Myoma

What is myoma?

Myoma is a common benign tumor in the uterus. It is estimated to occur in 20 to 50% of women over the age of 30. Genetic predisposition is thought to play a role in the development of myomas.

What are the symptoms of myoma?

Uterus, increasing in size due to myomas, causes compression to neighboring organs resulting most commonly in symptoms listed below:

  • Infertility
  • Uterine bleeding
  • Groin pain
  • Constipation

The severity of the symptoms varies according to the number, the size and the location of myoma.

How is myoma diagnosed?

The diagnosis of myoma can be made by physical examination, transvaginal ultrasonography and/or hydrosonography (injecting fluid into the uterus and checking it with ultrasound) and hysteroscopy (examination of the inside of the uterus with a camera). Myomas are classified according to their location in the uterus:

  • Uterine cavity (Submucosal)
  • In the wall of the uterus (Intramural)
  • Through to outside of the uterus (Subserosal)
  • In the ligaments that hold the uterus in place (Intraligamentary)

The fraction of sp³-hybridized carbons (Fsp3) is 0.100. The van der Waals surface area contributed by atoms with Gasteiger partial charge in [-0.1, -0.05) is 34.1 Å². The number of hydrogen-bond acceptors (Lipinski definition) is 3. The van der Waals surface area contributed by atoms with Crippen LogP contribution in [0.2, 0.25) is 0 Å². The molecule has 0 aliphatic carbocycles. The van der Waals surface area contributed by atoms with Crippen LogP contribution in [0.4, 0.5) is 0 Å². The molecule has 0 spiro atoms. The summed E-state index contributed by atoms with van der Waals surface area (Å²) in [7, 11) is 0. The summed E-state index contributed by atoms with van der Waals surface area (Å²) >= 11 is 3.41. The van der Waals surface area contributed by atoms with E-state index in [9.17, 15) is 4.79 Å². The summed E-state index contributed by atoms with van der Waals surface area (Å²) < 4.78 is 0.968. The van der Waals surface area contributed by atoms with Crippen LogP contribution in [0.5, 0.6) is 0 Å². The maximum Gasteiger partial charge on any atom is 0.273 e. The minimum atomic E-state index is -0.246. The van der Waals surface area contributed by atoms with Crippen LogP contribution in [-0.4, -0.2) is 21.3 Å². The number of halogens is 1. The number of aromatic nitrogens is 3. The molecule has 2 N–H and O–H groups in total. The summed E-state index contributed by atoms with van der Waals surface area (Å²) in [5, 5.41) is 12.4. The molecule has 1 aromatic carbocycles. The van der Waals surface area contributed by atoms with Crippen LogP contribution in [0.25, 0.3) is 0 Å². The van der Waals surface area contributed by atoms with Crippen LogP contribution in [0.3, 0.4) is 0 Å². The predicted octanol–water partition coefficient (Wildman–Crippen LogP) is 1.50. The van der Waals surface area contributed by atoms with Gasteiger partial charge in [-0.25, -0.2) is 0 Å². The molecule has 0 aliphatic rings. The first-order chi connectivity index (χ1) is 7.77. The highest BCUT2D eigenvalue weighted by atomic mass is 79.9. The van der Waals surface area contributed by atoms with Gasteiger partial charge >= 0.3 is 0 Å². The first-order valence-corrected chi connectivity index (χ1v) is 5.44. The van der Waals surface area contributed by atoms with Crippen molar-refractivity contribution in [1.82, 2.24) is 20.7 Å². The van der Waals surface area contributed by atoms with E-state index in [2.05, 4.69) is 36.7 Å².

• In the cervix (cervical)

Submucosal, in other words, myomas growing into the uterine cavity are benign tumors and often show symptoms such as excessive menstrual bleeding and non-menstrual bleeding and groin pain.

The relationship of myomas with pregnancy

Submucosal Myomas cause unsuccessful pregnancy by disrupting embryo movement, irregularity in the intrauterine layer and disrupting blood flow. Myomas that tend to grow during pregnancy cause the following complications:

  • Infertility
  • Recurrent failure in implantation of embryo
  • Early miscarriage
  • Early birth
  • Severe pain during pregnancy

The relationship of myomas with infertility

It is known that during the IVF treatment process, myomas prevent the embryo from attaching to the uterus (implantation). Myomas cause failure in IVF treatment.

How is myoma treated?

The treatment of myomas is surgical. Surgery varies according to findings, number and location of myomas, age of the patient and whether there is a desire to have a child. The most common causes of surgery in myomas are that they cause anemia by causing severe bleeding, cause severe inguinal pain and constipation by pressing on the intra-abdominal organs, and lead to infertility. These complaints are more common, especially in myomas growing into the uterus or on the uterine wall. It is easy to remove a myoma growing into the uterus by hysteroscopy (viewing the inside of the uterus with a camera and performing surgical procedures). Myomas growing on the uterine wall or outside the uterus should be removed by Laparoscopy (closed method) or Laparotomy (open method).

Until recently, open surgery was performed with a large skin incision to remove myomas (myomectomy). Thus, duration of hospital stay and return to normal physical activity were very long. However, today, 95% of myomas can be removed by experienced surgeons with laparoscopy.
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